By Sterling Professor of the Humanities Harold Bloom
This sequence offers finished studying and research courses for a number of the world's most vital literary masterpieces.
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Additional resources for Charles Dickens's A Christmas Carol (Bloom's Guides)
The only positive emotion in the scene is the relief felt by the couple that a more understanding lender will take over the debt. Scrooge is not satisfied; he wishes to summon someone to the scene who might have felt some tenderness, might have a single good word to say about the deceased. Perhaps this wish functions in Scrooge as an unconscious gesture toward selfrespect or even self-love. Such an instinct is an essential piece of self-healing. Scrooge is then transported to the Cratchit home, where he finds the family in mourning over Tiny Tim, who is near death.
Similarly, Dickens prepares his readers for the workings of the supernatural by introducing the ghost of Hamlet’s father. The narrator needs a way to underscore not only the fact of Marley’s physical death but also to put his readers into a respectful, even awestruck, state of mind to receive the full import of the story. Dickens—aligning his narrator with Shakespeare and invoking one of the playwright’s most determined and credible ghosts, one that prompts Hamlet’s questioning and leads ultimately to his conversion from grieving son to enraged nephew—achieves this effect.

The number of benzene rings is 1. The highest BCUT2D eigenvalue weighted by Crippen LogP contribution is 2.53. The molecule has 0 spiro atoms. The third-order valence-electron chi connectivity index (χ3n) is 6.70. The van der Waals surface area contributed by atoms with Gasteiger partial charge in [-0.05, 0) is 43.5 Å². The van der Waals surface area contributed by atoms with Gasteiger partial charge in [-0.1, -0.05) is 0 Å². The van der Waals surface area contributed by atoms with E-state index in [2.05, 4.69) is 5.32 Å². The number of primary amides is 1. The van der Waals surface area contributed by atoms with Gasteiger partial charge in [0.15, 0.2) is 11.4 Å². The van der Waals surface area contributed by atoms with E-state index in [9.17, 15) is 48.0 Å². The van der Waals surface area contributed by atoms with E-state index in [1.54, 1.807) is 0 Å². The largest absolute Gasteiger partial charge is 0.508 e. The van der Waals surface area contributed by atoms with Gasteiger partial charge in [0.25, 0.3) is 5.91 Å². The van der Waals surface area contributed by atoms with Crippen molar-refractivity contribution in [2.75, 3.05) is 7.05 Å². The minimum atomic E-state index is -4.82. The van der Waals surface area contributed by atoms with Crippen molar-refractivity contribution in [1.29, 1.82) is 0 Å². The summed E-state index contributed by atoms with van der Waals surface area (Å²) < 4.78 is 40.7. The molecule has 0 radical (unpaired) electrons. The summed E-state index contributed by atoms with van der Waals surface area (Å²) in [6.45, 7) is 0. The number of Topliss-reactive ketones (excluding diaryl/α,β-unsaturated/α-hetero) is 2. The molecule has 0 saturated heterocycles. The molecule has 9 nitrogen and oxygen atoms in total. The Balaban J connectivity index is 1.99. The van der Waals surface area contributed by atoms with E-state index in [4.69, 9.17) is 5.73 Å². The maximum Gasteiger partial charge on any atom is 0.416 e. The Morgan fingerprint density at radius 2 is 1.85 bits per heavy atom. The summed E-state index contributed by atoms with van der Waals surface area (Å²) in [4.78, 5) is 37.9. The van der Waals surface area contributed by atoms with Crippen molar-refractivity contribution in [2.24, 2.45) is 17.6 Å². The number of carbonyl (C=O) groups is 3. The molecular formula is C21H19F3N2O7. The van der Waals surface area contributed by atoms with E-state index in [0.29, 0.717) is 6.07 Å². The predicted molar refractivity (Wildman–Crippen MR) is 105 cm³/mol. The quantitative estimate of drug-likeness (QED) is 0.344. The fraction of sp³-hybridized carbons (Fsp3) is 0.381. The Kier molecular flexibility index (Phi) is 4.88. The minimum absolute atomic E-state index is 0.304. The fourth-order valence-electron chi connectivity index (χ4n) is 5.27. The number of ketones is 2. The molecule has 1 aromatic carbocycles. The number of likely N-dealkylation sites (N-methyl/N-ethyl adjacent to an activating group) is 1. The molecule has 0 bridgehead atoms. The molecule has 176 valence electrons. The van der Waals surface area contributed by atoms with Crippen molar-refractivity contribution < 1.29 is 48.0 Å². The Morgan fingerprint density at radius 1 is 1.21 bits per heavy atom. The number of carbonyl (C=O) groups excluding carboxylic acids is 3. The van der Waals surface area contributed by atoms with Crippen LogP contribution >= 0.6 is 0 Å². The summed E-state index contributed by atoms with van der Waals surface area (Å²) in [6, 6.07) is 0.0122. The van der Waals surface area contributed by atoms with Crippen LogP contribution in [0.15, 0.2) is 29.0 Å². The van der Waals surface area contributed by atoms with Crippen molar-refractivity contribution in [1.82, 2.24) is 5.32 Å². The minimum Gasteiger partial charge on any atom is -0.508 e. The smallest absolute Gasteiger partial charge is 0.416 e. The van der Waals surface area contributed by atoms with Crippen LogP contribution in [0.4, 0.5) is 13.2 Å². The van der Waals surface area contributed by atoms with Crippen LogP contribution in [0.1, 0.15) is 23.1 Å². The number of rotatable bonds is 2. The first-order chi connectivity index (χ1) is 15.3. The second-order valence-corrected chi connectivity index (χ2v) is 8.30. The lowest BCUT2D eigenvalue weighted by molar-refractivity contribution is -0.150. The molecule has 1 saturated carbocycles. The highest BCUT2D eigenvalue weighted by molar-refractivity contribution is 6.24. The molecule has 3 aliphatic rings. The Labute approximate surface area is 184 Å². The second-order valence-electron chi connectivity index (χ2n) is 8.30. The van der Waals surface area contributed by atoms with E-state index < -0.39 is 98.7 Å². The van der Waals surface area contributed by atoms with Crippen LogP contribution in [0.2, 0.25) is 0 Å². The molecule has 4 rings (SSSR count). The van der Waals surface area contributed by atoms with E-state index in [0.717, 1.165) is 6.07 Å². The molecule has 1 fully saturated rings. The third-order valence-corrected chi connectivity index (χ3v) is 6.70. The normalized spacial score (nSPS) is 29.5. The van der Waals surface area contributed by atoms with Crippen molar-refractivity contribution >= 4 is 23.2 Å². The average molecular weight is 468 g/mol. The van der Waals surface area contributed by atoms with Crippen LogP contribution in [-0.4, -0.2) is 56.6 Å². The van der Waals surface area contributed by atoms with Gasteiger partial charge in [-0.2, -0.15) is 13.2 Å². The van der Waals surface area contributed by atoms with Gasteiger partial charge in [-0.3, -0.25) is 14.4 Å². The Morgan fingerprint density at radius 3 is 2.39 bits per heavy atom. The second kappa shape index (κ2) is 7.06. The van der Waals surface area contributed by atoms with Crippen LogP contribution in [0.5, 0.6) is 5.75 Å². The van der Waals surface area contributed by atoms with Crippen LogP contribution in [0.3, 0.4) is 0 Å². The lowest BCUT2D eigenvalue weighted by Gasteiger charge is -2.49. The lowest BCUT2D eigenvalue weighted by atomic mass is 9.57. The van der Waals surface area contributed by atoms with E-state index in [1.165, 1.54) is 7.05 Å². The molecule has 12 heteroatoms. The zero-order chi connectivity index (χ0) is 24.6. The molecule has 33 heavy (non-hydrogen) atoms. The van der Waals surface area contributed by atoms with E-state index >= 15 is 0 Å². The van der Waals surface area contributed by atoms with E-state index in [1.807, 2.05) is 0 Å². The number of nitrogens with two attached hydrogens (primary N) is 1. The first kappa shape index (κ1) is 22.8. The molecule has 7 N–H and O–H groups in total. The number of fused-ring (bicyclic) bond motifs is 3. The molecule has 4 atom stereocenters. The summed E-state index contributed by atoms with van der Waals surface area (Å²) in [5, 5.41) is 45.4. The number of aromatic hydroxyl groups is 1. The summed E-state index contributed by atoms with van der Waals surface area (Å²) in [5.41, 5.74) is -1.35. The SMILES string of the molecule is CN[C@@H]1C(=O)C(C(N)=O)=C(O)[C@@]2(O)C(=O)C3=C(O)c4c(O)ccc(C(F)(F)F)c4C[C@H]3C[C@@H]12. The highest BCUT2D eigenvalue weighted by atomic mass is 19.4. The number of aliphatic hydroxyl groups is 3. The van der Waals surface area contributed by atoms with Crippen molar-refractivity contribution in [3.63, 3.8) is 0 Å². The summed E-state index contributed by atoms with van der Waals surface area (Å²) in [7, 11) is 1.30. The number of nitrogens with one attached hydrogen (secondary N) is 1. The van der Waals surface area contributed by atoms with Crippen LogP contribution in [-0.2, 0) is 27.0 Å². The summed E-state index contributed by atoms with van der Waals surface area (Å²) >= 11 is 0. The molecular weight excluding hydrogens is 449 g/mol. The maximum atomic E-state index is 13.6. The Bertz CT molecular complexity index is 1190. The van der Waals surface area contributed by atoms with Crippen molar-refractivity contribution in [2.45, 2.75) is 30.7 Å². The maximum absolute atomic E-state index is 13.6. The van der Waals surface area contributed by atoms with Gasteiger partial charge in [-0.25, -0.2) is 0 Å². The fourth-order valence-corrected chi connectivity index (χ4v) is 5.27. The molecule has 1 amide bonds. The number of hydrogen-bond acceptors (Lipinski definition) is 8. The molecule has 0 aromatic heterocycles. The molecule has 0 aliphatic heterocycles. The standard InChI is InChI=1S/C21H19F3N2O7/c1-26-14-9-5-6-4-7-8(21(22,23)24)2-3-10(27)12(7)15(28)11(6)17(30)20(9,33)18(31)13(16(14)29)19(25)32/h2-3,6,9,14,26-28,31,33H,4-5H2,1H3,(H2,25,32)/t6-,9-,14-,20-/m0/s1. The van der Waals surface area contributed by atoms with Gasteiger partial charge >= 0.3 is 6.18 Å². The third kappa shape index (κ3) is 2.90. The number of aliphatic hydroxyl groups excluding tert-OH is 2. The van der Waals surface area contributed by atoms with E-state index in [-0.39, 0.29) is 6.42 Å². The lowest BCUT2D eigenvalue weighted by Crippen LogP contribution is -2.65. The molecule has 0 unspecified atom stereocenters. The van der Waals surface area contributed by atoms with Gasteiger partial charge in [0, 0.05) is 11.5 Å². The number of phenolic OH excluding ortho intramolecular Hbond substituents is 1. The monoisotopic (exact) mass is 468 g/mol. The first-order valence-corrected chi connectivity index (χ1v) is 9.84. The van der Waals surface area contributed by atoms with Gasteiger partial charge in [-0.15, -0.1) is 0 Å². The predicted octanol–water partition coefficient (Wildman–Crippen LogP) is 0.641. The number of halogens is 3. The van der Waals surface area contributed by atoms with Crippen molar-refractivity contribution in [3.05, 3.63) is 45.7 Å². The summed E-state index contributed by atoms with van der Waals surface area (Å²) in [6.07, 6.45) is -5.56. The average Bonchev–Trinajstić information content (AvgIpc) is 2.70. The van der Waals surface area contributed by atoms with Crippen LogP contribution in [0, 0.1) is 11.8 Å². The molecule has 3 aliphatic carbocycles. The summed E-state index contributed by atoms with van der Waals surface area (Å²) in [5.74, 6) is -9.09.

Food shortages would create a “surplus population”—the poor—who would starve and thus be eliminated in the Darwinian struggle for survival. These arguments may have motivated Scrooge to question his nephew about getting married and adding to the population before he was earning enough to feed all his offspring. 29 Without apology, Scrooge believes himself, the hardworking businessman, to be superior to the poor, who are idle and therefore undeserving of charity, deserving only of their wretched fate.
Charles Dickens's A Christmas Carol (Bloom's Guides) by Sterling Professor of the Humanities Harold Bloom